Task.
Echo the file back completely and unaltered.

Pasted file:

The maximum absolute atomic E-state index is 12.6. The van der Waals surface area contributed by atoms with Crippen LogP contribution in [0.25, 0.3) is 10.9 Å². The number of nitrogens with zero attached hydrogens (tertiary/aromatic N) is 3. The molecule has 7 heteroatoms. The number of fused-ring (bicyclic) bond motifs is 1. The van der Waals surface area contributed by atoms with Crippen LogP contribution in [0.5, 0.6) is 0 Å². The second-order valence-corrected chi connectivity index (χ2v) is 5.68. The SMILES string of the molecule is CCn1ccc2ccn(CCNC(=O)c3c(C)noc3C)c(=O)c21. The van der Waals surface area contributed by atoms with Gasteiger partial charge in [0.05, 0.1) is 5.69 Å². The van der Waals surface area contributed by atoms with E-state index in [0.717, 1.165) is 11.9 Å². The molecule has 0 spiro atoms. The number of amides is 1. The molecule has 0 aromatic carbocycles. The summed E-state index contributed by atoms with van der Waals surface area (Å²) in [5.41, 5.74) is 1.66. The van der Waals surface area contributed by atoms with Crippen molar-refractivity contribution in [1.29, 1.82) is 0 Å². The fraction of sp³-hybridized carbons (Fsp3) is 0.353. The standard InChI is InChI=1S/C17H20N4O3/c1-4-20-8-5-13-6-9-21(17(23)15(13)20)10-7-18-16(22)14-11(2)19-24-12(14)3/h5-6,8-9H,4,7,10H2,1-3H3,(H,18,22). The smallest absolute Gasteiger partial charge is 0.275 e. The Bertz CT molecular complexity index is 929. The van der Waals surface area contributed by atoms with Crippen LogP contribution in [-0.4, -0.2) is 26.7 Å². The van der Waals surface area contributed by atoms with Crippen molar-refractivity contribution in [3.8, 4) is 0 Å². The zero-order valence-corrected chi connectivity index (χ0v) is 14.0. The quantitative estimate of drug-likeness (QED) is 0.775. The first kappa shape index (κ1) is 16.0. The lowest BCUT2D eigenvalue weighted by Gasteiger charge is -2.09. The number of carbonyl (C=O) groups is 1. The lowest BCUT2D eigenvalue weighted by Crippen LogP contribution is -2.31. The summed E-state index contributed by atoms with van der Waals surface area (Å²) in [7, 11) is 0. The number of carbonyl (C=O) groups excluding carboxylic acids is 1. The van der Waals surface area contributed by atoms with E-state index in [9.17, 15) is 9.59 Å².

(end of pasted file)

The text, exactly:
The maximum absolute atomic E-state index is 12.6. The van der Waals surface area contributed by atoms with Crippen LogP contribution in [0.25, 0.3) is 10.9 Å². The number of nitrogens with zero attached hydrogens (tertiary/aromatic N) is 3. The molecule has 7 heteroatoms. The number of fused-ring (bicyclic) bond motifs is 1. The van der Waals surface area contributed by atoms with Crippen LogP contribution in [0.5, 0.6) is 0 Å². The second-order valence-corrected chi connectivity index (χ2v) is 5.68. The SMILES string of the molecule is CCn1ccc2ccn(CCNC(=O)c3c(C)noc3C)c(=O)c21. The van der Waals surface area contributed by atoms with Gasteiger partial charge in [0.05, 0.1) is 5.69 Å². The van der Waals surface area contributed by atoms with E-state index in [0.717, 1.165) is 11.9 Å². The molecule has 0 spiro atoms. The number of amides is 1. The molecule has 0 aromatic carbocycles. The summed E-state index contributed by atoms with van der Waals surface area (Å²) in [5.41, 5.74) is 1.66. The van der Waals surface area contributed by atoms with Crippen molar-refractivity contribution in [1.29, 1.82) is 0 Å². The fraction of sp³-hybridized carbons (Fsp3) is 0.353. The standard InChI is InChI=1S/C17H20N4O3/c1-4-20-8-5-13-6-9-21(17(23)15(13)20)10-7-18-16(22)14-11(2)19-24-12(14)3/h5-6,8-9H,4,7,10H2,1-3H3,(H,18,22). The smallest absolute Gasteiger partial charge is 0.275 e. The Bertz CT molecular complexity index is 929. The van der Waals surface area contributed by atoms with Crippen LogP contribution in [-0.4, -0.2) is 26.7 Å². The van der Waals surface area contributed by atoms with Crippen molar-refractivity contribution in [3.8, 4) is 0 Å². The zero-order valence-corrected chi connectivity index (χ0v) is 14.0. The quantitative estimate of drug-likeness (QED) is 0.775. The first kappa shape index (κ1) is 16.0. The lowest BCUT2D eigenvalue weighted by Gasteiger charge is -2.09. The number of carbonyl (C=O) groups is 1. The lowest BCUT2D eigenvalue weighted by Crippen LogP contribution is -2.31. The summed E-state index contributed by atoms with van der Waals surface area (Å²) in [7, 11) is 0. The number of carbonyl (C=O) groups excluding carboxylic acids is 1. The van der Waals surface area contributed by atoms with E-state index in [9.17, 15) is 9.59 Å².